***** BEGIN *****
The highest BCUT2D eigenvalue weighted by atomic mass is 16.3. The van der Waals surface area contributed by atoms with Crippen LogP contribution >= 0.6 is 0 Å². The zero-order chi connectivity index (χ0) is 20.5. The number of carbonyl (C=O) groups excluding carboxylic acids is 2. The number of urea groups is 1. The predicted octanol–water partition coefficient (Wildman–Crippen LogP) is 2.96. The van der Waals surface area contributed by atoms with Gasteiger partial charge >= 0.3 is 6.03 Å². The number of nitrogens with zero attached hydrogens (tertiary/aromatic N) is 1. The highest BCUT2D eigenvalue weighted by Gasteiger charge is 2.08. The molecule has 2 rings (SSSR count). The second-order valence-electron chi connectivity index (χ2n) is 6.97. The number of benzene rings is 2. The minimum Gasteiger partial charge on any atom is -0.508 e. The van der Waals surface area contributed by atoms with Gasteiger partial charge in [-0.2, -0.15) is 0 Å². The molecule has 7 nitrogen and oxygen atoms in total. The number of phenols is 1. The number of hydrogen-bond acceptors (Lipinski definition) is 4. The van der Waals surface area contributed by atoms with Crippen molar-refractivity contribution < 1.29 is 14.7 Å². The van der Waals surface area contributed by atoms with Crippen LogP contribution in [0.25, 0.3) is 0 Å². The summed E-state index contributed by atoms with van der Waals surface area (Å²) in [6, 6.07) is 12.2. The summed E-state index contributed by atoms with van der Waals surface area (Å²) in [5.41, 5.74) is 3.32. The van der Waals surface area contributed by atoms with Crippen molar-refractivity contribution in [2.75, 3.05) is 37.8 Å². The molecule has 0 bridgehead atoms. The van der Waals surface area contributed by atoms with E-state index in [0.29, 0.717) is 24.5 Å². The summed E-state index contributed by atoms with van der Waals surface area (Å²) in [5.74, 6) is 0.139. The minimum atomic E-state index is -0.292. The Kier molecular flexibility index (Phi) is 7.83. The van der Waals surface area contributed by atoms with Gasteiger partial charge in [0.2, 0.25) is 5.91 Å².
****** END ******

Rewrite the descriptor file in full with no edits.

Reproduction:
The highest BCUT2D eigenvalue weighted by atomic mass is 16.3. The van der Waals surface area contributed by atoms with Crippen LogP contribution >= 0.6 is 0 Å². The zero-order chi connectivity index (χ0) is 20.5. The number of carbonyl (C=O) groups excluding carboxylic acids is 2. The number of urea groups is 1. The predicted octanol–water partition coefficient (Wildman–Crippen LogP) is 2.96. The van der Waals surface area contributed by atoms with Gasteiger partial charge >= 0.3 is 6.03 Å². The number of nitrogens with zero attached hydrogens (tertiary/aromatic N) is 1. The highest BCUT2D eigenvalue weighted by Gasteiger charge is 2.08. The molecule has 2 rings (SSSR count). The second-order valence-electron chi connectivity index (χ2n) is 6.97. The number of benzene rings is 2. The minimum Gasteiger partial charge on any atom is -0.508 e. The van der Waals surface area contributed by atoms with Gasteiger partial charge in [-0.2, -0.15) is 0 Å². The molecule has 7 nitrogen and oxygen atoms in total. The number of phenols is 1. The number of hydrogen-bond acceptors (Lipinski definition) is 4. The van der Waals surface area contributed by atoms with Crippen molar-refractivity contribution < 1.29 is 14.7 Å². The van der Waals surface area contributed by atoms with Crippen LogP contribution in [0.25, 0.3) is 0 Å². The summed E-state index contributed by atoms with van der Waals surface area (Å²) in [6, 6.07) is 12.2. The summed E-state index contributed by atoms with van der Waals surface area (Å²) in [5.41, 5.74) is 3.32. The van der Waals surface area contributed by atoms with Crippen molar-refractivity contribution in [2.75, 3.05) is 37.8 Å². The molecule has 0 bridgehead atoms. The van der Waals surface area contributed by atoms with E-state index in [0.29, 0.717) is 24.5 Å². The summed E-state index contributed by atoms with van der Waals surface area (Å²) in [5.74, 6) is 0.139. The minimum atomic E-state index is -0.292. The Kier molecular flexibility index (Phi) is 7.83. The van der Waals surface area contributed by atoms with Gasteiger partial charge in [0.2, 0.25) is 5.91 Å².